It was reported from the government that China discovered five billion tonnes of iron ore deposits last year.
More than three billion tonnes were located in the northeastern province of Liaoning, with the rest found in Hebei, Shandong, Anhui and Sichuan, said Zhang Hongtao, chief engineer of the Ministry of Land and Resources.
One billion tonnes of reserves in Hebei would be easy to mine because of their shallow depth, said Zhang, quoted in a statement posted on the ministry’s website on Friday.
China, the world’s biggest producer of steel, is also the largest importer of iron ore, importing around 50 percent — or 443.45 million tonnes — in 2008.
Steel production over the first nine months of last year added up to 618.6 million tonnes, according to the China Iron and Steel Association.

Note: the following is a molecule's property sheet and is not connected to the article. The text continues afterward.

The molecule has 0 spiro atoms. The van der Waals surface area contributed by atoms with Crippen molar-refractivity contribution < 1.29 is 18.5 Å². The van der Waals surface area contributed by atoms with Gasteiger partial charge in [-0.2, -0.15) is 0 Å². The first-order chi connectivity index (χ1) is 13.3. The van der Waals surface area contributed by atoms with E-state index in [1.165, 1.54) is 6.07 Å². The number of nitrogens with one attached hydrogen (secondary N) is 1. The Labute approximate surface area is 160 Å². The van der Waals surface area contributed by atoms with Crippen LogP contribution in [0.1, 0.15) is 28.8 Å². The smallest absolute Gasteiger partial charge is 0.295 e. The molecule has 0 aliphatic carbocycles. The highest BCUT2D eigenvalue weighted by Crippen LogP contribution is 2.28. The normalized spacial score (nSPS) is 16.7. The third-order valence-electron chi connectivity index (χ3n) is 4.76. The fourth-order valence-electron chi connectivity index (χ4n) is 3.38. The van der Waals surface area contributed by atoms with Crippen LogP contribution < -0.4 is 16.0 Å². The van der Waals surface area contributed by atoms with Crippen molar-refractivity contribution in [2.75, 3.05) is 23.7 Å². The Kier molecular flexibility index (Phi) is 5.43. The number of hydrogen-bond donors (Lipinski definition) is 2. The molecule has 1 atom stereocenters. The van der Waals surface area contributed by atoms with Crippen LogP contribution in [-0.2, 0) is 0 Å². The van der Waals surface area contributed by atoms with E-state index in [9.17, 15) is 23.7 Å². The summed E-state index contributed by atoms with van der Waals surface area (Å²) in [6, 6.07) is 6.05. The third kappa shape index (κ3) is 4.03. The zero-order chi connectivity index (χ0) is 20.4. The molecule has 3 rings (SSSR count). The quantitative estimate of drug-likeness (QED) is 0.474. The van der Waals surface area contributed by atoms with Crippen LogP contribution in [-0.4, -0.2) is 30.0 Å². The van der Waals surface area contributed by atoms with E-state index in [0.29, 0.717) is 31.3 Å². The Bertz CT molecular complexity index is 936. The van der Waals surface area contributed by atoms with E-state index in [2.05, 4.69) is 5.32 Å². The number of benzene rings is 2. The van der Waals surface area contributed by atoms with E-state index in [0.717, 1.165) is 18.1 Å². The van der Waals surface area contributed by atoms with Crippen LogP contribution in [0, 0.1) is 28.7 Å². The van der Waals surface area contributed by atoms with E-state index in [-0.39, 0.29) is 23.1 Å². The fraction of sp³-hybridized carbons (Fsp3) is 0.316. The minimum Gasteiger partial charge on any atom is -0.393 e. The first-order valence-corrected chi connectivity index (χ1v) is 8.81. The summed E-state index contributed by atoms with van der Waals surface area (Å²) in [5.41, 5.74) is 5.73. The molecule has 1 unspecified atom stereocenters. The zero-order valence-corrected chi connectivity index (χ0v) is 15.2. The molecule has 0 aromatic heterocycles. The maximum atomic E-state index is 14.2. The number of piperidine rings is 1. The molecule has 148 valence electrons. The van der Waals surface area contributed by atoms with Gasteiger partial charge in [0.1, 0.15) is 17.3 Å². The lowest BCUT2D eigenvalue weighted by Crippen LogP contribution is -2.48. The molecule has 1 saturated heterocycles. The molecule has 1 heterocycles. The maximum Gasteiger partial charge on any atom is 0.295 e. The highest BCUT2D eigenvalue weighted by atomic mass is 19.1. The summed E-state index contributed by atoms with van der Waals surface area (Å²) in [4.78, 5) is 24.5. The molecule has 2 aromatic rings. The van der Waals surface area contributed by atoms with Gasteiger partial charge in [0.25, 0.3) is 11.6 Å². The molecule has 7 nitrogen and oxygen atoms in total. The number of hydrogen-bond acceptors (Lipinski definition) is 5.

Each year, Chinese steelmakers enter bitter negotiations with the world’s top three mining giants — Brazil’s Vale and Anglo-Australian companies Rio Tinto and BHP Billiton — over the price they will pay for iron ore.
Annual iron ore pricing negotiations traditionally begin with Japan around November and take place alongside similar negotiations. China and Beijing’s massive imports have been a prime driver for price rises in the past few years.
The three firms have sidelined Beijing from annual talks to set a benchmark contract price, the Financial Times reported earlier this week.
The companies plan to present a “take it or leave it” price to Chinese steel mills once negotiations with Japan are complete, the report said.